Even before the movie’s opening shot, a fresh a cappella version of the Universal Studios theme fades in to accompany the spinning globe logo. What a harmonious tip-off for the cheeky mix of comedy and melody promised by “Pitch Perfect 2.”
Sure, this might work even better if the vocals didn’t sound so processed and pitch-corrected. But, hey, realism isn’t the point in this sequel, a bigger and more focused outing than the somewhat overpraised original. The project also marks the poised directing debut of cast member Elizabeth Banks, who underplays the romance, amplifies the absurdism and always keeps the music center stage.
After a wardrobe malfunction involving Fat Amy (Rebel Wilson) ruins a concert attended by the first family, the Barden Bellas suffer a ban from their university. No more national a cappella competitions. So resourceful Beca (Anna Kendrick) and her motley gang recognize that their only chance at reinstatement is to win a global contest that no American act has ever conquered.
Already hampered by the graduation of key members, the Bellas recruit a legacy candidate, Emily (Kendrick’s fellow Oscar nominee Hailee Steinfeld), who brings an originality that the group was lacking. It’s needed when taking on the feared German champions Das Sound Machine, a Teutonic unit decked in black fishnet and leather — picture Kraftwerk meets Right Said Fred meets outdated stereotypes. Can the cutesy Bellas hope to withstand this aural blitzkrieg?
“How good can they be?” Fat Amy counters. “Germany hasn’t produced a good singer since David Hasselhoff.”
This sequel to the 2012 megahit (and mega-selling soundtrack) emerges as less awkward than its predecessor, which struggled to mingle “Glee”-type musicality with Farrelly brothers-style raunchiness. Fortunately, the gross-out moments have been replaced with more actual humor. This is one hilariously quotable movie, from the bizarre non-sequiturs whispered by enigmatic teammate Lilly (Hana Mae Lee) to the insensitive interplay between event announcers John (John Michael Higgins) and Gail (Banks).
The clueless John says of the performers, “What an inspiration to girls all over the country who are too ugly to be cheerleaders.”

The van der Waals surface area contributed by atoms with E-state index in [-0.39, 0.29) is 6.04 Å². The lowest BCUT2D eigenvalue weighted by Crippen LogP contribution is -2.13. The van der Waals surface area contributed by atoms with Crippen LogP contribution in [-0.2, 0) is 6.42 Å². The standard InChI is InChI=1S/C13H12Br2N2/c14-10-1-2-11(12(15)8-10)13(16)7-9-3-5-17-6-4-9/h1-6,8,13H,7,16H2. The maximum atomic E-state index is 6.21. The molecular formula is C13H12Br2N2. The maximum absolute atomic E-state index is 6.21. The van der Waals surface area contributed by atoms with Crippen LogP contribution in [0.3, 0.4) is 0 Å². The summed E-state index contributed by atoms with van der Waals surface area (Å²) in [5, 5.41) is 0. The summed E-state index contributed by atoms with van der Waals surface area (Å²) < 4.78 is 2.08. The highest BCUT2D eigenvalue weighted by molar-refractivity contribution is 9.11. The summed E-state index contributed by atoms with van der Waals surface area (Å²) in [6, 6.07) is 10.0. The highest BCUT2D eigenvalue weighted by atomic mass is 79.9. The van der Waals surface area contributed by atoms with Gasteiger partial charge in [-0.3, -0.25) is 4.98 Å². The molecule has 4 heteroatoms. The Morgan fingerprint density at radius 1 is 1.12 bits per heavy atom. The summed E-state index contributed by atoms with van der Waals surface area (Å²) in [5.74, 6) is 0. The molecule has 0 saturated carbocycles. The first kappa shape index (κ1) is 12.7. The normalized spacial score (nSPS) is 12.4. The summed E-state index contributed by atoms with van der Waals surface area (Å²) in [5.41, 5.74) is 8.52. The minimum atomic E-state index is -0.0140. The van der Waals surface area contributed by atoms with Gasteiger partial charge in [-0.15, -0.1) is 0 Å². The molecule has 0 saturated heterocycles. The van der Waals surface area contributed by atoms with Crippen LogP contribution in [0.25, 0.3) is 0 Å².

Less effective is Australian comedian Wilson, the true breakout star from the first flick. Her role has been supersized in both screen time and song solos, but it proves an unwelcome fit. The abrasive Wilson works better in small doses and is too wink-wink at the camera to ever feel like a real individual. Her fling with former rival Bumper (Adam DeVine) stalls the story at every juncture.
Thankfully, a couple dozen other characters add their own voices.
The screenplay by returning writer Kay Cannon (ex-wife of KC’s Jason Sudeikis) spreads the comedic wealth. Almost everybody earns a spotlight moment.
The best involves a new character (simply referred to as Beca’s Boss in the credits) played by Keegan-Michael Key of TV’s “Key and Peele.” He’s a hotshot record producer and owner of the studio Residual Heat where Beca has started a lowly internship. In other movies he would be the guy who yells a lot and is always wrong. Here, he still berates his eager-to-please staff with amusing precision (“That’s a really great example of a horrible idea.”), but his advice about the industry remains spot-on.
Explaining to Beca that any kid with a computer can do a mashup of popular songs, he tells her that to get beyond singing competitions a producer must know “who you are as an artist.” That insight proves crucial to the film’s cathartic finale — set in Copenhagen, of course (but filmed in Louisiana) — that can honestly be labeled a showstopper.
For an obligatory sequel, “Pitch Perfect 2” delivers material that’s much more sharp than flat.
Jon Niccum is a filmmaker, freelance writer and author of “The Worst Gig: From Psycho Fans to Stage Riots, Famous Musicians Tell All.”
‘PITCH PERFECT 2’
Rated PG-13 | Time: 1:55